Challenge #7: Not Knowing How Best To Structure Your Communications

… or not even realising that structure is important!

Let’s expand on the cookery book example mentioned previously. We’ve already realised that the ‘how-to’ information given for each receipe should be in a certain order, so that the food is prepared well.

Most people would also realise that the receipes in the cookery book would be easier to find if arranged in a certain way. But how do we organise our receipe collection – in alphabetical order maybe, or grouped according to the type of food (for example: starter, main course, dessert, …)? Alternatively, perhaps we should consider arranging the receipes by country of origin? Potentially, there are many different ways of organising the same information.

Taking this example a step further, where in each receipe do we put the list of ingredients? Where in the book do we explain the quality of ingredients required, if important? Do we describe some basic ‘building blocks’, such as making a simple sauce, for each receipe (where relevant)? Or do we keep the sauce making details in a separate section? If separate, how do we relate the sauces to the receipes, and vice-versa?

Even in this seemingly ‘well-known’ example of a cookery book, there are quite a few things to think about. But how do we tackle a book project if the subject area is not so well known to the author, or if the intended readers are not familiar with the subject area?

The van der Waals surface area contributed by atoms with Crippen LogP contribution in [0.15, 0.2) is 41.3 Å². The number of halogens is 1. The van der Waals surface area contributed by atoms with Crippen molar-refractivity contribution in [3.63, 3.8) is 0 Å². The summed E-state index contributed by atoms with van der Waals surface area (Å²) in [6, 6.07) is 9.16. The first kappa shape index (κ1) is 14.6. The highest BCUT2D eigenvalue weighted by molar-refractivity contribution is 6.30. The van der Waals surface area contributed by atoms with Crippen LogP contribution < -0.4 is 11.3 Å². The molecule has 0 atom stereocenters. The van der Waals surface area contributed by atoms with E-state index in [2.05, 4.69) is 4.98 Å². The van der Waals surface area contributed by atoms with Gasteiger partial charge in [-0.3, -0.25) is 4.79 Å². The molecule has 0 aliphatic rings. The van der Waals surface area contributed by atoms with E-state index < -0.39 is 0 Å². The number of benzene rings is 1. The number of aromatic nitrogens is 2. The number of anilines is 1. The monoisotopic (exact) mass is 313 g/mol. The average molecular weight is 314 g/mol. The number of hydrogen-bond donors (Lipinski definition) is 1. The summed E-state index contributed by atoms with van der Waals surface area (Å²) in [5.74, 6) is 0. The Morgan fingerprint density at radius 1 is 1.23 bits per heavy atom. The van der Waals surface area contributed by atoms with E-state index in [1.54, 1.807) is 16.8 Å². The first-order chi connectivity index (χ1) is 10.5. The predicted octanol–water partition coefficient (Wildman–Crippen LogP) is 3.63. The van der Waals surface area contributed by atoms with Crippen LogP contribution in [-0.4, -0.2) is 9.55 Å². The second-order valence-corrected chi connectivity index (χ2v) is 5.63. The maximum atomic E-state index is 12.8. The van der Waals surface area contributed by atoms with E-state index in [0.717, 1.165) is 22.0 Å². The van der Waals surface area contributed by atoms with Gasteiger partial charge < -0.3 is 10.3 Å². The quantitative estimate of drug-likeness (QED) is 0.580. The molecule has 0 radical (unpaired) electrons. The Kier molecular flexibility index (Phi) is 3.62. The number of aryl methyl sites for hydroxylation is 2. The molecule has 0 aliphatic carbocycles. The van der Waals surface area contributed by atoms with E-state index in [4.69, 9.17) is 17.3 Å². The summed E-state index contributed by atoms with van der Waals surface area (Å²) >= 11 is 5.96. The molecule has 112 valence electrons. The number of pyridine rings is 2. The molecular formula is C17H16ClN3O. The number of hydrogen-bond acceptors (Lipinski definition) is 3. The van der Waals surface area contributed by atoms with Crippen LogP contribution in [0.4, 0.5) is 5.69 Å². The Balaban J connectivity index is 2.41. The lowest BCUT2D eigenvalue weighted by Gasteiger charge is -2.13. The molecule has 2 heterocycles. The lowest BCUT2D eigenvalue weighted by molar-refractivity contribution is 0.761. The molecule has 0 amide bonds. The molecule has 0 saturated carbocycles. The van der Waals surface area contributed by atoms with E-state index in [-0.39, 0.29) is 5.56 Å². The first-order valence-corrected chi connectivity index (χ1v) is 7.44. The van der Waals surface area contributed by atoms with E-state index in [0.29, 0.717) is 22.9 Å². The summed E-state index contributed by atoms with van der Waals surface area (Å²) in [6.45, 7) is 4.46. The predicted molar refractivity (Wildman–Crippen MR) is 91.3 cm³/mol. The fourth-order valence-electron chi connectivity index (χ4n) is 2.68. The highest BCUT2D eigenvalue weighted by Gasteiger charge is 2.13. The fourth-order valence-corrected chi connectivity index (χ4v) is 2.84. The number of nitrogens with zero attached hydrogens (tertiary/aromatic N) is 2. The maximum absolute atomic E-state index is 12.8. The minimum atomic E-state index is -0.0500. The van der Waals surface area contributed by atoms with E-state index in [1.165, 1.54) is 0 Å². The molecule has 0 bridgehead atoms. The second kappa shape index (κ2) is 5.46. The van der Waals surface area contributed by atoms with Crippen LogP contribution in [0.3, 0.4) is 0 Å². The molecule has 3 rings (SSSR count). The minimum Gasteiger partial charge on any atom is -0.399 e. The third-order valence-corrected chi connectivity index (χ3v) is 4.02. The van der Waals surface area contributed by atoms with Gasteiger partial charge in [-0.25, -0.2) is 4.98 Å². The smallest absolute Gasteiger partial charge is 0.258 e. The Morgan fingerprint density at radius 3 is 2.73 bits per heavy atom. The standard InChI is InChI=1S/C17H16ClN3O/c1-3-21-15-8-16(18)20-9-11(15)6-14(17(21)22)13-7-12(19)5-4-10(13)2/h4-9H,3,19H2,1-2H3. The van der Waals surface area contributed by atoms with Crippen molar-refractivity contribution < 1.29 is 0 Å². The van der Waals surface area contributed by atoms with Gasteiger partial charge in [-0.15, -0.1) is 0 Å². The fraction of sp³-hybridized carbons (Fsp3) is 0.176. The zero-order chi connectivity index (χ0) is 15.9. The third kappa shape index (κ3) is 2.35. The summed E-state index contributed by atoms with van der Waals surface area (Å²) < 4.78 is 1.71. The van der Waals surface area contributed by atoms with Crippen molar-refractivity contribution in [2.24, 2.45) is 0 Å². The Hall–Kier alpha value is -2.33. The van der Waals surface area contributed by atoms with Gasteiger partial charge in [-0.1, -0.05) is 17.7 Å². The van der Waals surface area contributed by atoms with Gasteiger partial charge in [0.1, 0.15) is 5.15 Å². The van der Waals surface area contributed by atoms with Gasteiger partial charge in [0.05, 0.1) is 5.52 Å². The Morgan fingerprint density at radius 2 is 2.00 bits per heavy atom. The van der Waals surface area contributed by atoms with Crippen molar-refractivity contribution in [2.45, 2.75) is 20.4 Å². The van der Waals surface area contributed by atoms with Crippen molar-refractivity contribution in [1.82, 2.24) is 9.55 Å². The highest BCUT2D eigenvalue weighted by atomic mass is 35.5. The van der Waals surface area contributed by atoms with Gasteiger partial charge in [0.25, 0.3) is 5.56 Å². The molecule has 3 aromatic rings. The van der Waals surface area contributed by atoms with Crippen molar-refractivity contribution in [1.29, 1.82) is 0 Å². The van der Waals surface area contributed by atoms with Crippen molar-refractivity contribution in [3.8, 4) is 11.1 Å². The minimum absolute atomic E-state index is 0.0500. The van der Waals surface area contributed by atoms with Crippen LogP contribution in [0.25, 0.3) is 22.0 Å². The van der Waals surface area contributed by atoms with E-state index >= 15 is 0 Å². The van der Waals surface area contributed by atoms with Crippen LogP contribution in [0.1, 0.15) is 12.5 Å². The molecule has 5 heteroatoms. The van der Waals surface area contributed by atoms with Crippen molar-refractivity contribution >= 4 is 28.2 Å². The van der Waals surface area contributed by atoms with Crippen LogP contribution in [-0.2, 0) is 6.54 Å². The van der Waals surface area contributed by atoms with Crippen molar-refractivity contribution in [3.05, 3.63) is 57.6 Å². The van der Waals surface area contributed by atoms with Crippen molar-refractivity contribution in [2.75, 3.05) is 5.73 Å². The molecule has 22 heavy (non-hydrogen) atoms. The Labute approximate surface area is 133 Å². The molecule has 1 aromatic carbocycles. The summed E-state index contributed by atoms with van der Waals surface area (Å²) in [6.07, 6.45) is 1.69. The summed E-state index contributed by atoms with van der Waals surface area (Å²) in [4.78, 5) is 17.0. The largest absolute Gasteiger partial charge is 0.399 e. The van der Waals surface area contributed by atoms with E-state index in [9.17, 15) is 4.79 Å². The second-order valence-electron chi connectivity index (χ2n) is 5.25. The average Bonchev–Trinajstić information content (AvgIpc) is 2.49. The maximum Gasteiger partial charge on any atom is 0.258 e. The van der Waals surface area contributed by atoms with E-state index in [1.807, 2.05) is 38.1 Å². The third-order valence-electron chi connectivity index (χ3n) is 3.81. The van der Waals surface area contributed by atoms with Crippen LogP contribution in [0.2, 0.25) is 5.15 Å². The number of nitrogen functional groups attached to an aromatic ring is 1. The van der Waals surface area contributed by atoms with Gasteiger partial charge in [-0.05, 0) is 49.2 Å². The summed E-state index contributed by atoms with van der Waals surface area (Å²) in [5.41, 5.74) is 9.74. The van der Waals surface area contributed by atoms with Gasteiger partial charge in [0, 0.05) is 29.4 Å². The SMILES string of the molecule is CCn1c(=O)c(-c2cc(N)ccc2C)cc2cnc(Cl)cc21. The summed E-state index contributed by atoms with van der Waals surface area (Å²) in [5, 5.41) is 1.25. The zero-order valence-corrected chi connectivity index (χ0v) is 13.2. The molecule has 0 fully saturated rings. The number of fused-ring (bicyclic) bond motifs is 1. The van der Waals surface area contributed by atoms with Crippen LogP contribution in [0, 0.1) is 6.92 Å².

Solution: Make it easy for readers to find what they seek

The answers to these questions lie in making it easy for your intended audience to find the section or paragraph they are looking for. They then should also be able to follow easily the sequence you have chosen within each section or paragraph.

So break down your whole book into manageable chunks – into chapters, sections and sub-sections. Do this in a way that would be easy for the reader to understand. That is, start from the readers’ understanding of the world. So if you use a hierarchy of ideas to structure your work, make sure that the reader would understand the logic of your structure.

Then label each chapter, section and sub-section with easily understood headings. The headings should sum up the content below them.

When describing a process or procedure, keep the steps in the logical sequence small enough so that all your readers can follow you, but not so small that you bore them with too much detail!

For further help with the structure of your documents, get the support of a good coach.

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